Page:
Thursday, October 2, 2008

The Bailout Bill in Real World Terms

Your landlord upgrades the plumbing in your apartment building, but because he tried to cut corners, the walls are leaking and there's mold everywhere. In order to fix everything up, he sells the building to a holding company, which pays for the sale by charging all the tenants of the building an extra year's rent. Do the mold and the leaks go away? No. Do they ever get fixed? Nope. So who benefits? The landlord. Replace the word "landlord" with the name of your favorite investment bank and that's the bailout plan.

An investment banker is gambling in Vegas. He's betting that housing prices will always rise, and whenever they do, he makes a small fortune. But when they start falling, the value of the mortgages he's using to make more and more profit for himself begins to plummet. The failure of the mortgages and mortgage-derived debt he's carrying has totally exposed the massive difference between the cash in his wallet and the bet he has just put on the table. And the other players know it. They don't even call his bet; they take their chips and move to another table. Which means that he's totally screwed and he'll have to fold (pun intended) unless a friend of his steps in and says "I'll pay the difference between what you bet and what you have in your wallet." "Where will you get the money?" says the IBanker. "I'll bill the owners of those mortgages you bet," says the friend. Substitute the Treasury Department for the friend and that's what the government is saying with this bailout.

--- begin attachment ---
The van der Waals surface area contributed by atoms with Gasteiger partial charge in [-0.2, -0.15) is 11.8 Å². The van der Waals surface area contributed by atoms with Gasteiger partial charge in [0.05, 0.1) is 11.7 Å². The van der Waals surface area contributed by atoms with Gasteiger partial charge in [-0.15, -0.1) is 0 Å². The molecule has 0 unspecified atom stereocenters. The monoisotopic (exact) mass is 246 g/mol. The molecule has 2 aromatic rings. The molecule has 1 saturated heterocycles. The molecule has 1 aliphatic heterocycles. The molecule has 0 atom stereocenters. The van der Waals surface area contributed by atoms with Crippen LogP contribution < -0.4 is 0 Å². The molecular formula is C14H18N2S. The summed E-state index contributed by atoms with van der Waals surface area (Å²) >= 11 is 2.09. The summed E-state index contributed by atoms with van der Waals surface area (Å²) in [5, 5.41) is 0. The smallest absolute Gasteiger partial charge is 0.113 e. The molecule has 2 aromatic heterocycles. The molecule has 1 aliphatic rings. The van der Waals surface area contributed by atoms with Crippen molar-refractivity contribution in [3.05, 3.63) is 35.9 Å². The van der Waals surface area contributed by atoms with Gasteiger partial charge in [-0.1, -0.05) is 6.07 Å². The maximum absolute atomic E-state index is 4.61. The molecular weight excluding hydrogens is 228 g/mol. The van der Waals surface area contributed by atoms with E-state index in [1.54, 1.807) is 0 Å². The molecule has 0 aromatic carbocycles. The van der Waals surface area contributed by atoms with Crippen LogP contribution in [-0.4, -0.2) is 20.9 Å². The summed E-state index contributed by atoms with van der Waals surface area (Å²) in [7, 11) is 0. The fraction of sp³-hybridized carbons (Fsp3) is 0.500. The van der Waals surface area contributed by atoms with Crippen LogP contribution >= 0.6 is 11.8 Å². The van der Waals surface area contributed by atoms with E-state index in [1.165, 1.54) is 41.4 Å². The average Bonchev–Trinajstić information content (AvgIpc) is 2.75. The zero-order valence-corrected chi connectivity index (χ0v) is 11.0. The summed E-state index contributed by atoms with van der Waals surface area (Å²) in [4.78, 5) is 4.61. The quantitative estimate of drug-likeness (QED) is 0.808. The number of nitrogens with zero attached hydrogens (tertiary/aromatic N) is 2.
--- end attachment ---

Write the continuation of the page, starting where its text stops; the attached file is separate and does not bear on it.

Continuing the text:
Your boyfriend is carrying five credit cards and making monthly minimum payments and planning to use his annual bonus to pay them all off. If he marks that bonus against his debt, they cancel each other out. But when he gets fired, the debt suddenly gets marked against his current salary, and he's fucked unless he can get somebody to buy it up for him. He calls up his friend Paulson and says, "What can you do for me?" Paulson says, "Don't worry about it." He calls up your boyfriend's credit card companies, hands them each a check for their total balance due, and then mails you the bill, with a note that says "If you don't pay this right now, our entire economy is at risk." That's what the government is doing with this bailout.

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